Teaching Naked: Significant Learning


Part Two of Teaching Naked highlighted ideas for designing courses like video games, using technology for information delivery, engagement techniques, and assessment strategies, and transformative learning environments.

Some of the most relevant points, relating to my experience, made by Jose Bowen (2012) in this section highlights that in:
     "individual courses, the increased specificity and the progression of cognitive skills can help                 students understand what they are supposed to be learning. For faculty, the process of connecting       content to levels of thinking can clearly help the order and purpose of specific activities. At the           program level, articulating learning outcomes with detailed levels and specificity allows                       departments to have necessary and serious discussions about what students need to learn, when,           and how (83)."

In addition, he states that “Fink’s (2003) taxonomy of significant learning extends beyond content to context. Unlike Bloom’s (1956) linear hierarchy of increasingly more complex sorts of thinking, Fink’s taxonomy is circular to show how each type of learning enhances all of the others” (83-84).


When reading this chapter about taxonomies, two things happened. First, I thought of course Fink’s taxonomy and Bowen’s emphasis on the student experience contribute to greater potential for learning. This was followed by a brief moment of disappointment knowing that not all teachers and instructors think like I do, or have the passion for learning and reflection that I do.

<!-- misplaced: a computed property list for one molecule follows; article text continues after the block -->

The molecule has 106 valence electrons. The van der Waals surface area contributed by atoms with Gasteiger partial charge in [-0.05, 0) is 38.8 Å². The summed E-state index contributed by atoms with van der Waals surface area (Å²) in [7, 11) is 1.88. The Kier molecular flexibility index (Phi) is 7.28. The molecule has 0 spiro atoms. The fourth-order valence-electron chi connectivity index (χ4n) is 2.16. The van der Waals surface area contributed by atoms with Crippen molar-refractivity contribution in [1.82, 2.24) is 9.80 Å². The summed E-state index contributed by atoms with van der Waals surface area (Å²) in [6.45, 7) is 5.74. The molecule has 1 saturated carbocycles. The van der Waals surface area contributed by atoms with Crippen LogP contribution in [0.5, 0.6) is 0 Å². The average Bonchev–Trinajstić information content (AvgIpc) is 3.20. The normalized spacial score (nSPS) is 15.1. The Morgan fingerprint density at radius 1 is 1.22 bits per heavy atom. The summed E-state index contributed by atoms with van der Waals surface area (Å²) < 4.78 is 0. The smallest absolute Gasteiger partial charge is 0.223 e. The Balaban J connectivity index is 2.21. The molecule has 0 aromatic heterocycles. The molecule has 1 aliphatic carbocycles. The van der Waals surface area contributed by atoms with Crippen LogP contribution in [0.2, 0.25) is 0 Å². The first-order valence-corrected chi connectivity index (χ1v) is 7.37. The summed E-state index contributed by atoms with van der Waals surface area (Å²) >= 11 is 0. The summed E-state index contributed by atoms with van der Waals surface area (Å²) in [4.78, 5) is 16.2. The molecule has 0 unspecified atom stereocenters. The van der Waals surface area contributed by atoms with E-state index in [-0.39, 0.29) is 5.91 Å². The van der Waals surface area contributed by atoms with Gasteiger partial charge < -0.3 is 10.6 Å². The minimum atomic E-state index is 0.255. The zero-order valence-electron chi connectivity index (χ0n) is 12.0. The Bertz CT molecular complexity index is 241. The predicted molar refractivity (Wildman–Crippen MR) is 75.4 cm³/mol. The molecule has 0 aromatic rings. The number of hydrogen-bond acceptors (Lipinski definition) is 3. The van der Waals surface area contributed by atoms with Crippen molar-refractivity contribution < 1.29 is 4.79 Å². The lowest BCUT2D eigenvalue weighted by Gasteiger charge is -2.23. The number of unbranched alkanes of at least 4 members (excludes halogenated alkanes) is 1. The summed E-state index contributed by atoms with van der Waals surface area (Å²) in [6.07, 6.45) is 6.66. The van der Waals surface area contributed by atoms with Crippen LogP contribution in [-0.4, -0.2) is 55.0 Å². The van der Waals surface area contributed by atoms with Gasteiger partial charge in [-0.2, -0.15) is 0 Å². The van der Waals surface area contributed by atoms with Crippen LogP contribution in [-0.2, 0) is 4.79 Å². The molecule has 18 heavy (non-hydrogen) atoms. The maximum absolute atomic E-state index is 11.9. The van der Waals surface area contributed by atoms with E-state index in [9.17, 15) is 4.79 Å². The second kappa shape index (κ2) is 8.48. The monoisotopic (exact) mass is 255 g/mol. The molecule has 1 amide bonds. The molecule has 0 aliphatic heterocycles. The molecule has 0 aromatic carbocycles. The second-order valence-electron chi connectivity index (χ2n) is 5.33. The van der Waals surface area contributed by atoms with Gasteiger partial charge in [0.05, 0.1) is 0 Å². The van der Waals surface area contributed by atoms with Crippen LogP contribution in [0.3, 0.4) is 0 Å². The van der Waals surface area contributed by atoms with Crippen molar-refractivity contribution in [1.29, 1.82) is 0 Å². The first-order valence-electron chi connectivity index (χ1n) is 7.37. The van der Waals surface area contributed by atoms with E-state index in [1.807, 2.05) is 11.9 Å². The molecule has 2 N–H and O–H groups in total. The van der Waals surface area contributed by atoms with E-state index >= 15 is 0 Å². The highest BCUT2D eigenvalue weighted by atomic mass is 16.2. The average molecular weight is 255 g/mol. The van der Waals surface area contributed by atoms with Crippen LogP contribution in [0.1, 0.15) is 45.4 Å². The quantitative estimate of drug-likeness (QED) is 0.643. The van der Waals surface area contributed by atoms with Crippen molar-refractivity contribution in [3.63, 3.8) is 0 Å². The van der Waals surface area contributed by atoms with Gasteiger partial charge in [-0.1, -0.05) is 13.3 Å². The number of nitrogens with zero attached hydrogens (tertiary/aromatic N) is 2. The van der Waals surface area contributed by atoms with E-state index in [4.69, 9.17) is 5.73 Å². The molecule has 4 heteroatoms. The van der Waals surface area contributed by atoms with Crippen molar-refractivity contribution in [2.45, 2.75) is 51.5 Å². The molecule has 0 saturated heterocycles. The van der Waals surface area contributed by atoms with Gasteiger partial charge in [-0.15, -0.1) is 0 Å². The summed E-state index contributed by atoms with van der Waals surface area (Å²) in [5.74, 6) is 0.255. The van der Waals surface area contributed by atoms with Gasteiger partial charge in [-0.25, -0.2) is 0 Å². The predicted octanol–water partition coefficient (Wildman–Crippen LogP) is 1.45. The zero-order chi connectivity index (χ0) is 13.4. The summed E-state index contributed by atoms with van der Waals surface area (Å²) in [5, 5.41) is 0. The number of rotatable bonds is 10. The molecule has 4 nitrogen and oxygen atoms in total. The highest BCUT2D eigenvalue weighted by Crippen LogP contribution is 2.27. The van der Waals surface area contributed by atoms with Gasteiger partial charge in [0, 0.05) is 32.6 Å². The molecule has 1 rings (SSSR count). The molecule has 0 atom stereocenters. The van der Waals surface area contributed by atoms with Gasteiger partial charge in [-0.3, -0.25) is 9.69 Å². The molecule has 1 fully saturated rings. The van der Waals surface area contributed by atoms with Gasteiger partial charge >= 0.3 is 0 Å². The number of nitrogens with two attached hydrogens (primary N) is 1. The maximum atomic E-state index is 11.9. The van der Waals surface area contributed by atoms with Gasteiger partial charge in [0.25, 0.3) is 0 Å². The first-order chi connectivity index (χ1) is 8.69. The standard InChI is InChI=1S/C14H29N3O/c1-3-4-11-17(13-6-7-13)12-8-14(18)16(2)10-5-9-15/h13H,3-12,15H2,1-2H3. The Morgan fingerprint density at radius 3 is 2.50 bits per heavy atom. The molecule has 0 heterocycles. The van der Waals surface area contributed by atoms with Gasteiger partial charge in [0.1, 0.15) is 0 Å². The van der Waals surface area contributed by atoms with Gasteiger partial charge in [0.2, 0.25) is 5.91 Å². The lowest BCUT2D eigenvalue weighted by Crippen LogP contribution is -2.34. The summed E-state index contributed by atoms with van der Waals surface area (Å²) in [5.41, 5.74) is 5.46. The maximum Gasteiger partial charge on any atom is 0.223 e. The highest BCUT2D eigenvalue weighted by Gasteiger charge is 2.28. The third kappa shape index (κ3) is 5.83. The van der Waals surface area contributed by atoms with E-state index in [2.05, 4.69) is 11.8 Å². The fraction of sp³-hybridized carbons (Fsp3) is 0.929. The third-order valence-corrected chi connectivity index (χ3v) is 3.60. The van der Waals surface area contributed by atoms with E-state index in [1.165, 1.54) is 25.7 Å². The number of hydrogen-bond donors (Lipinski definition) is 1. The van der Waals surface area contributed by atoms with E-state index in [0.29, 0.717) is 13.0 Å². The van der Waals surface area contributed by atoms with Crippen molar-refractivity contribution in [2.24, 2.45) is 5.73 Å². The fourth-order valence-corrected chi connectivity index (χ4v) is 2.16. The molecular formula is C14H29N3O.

Secondly, it got me thinking about why the taxonomies are so separated from each other. The four common taxonomies teachers are trained to use are Bloom’s Taxonomy of Cognitive Processes, Fink’s Relational Taxonomy, Krathwohl et al’s Affective Domain Taxonomy, and Dave’s Psychomotor Domain Taxonomy (Bixler).

If the taxonomies exist to ensure goal-oriented and inclusive learning is taking place, then the student experience should be in the forefront of all of this. Unfortunately, from my experience, it is not. Teachers are not in the habit of asking what the student wants to learn and how they want to learn it? Should this not be considered in planning and design? And why can’t all of the taxonomies exist within one synergistic framework that is easy for teachers to apply?

Barkley states that emotions impact learning by inspiring students to put forth their best effort through the creation of an emotionally supportive environment, and associating emotions with the content (35). She also believes that teachers must incorporate multiple domains when identifying learning goals (33). 

Learning how to learn is now becoming a bigger part of creating courses with the use of a taxonomy. I think that Fink would say that every course requires teachers to teach students how to learn, as Bloom would say that every lesson needs to have a verb-based outcome. The challenge we face as program, course, and lesson designers is how do we fit it all in?


Four goals of using Fink’s taxonomy in course design are: Decrease the emphasis on course content and foundational knowledge, increase the emphasis on active learning, apply course content to real-life problems, and incorporate course lessons into life lessons (Fallahi, 2011). These goals should be any teachers’ priority in creating a positive and lasting student experience. There is much more to learning than simply studying the content.